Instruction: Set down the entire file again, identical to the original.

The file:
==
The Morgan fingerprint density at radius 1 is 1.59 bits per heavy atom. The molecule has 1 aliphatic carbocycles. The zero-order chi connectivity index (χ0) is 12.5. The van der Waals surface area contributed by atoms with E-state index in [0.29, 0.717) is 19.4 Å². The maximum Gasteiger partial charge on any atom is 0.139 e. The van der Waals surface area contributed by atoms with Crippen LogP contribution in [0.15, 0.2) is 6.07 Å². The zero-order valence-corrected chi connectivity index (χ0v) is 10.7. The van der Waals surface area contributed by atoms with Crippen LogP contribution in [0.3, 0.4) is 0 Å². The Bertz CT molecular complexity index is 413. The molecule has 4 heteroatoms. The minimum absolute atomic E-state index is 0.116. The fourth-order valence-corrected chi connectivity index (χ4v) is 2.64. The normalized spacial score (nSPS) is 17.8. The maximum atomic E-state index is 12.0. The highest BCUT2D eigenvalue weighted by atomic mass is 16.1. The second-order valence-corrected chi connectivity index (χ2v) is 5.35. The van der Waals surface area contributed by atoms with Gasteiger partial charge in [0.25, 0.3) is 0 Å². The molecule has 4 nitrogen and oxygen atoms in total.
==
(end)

The Morgan fingerprint density at radius 1 is 1.59 bits per heavy atom. The molecule has 1 aliphatic carbocycles. The zero-order chi connectivity index (χ0) is 12.5. The van der Waals surface area contributed by atoms with E-state index in [0.29, 0.717) is 19.4 Å². The maximum Gasteiger partial charge on any atom is 0.139 e. The van der Waals surface area contributed by atoms with Crippen LogP contribution in [0.15, 0.2) is 6.07 Å². The zero-order valence-corrected chi connectivity index (χ0v) is 10.7. The van der Waals surface area contributed by atoms with Crippen LogP contribution in [0.3, 0.4) is 0 Å². The Bertz CT molecular complexity index is 413. The molecule has 4 heteroatoms. The minimum absolute atomic E-state index is 0.116. The fourth-order valence-corrected chi connectivity index (χ4v) is 2.64. The normalized spacial score (nSPS) is 17.8. The maximum atomic E-state index is 12.0. The highest BCUT2D eigenvalue weighted by atomic mass is 16.1. The second-order valence-corrected chi connectivity index (χ2v) is 5.35. The van der Waals surface area contributed by atoms with Gasteiger partial charge in [0.25, 0.3) is 0 Å². The molecule has 4 nitrogen and oxygen atoms in total.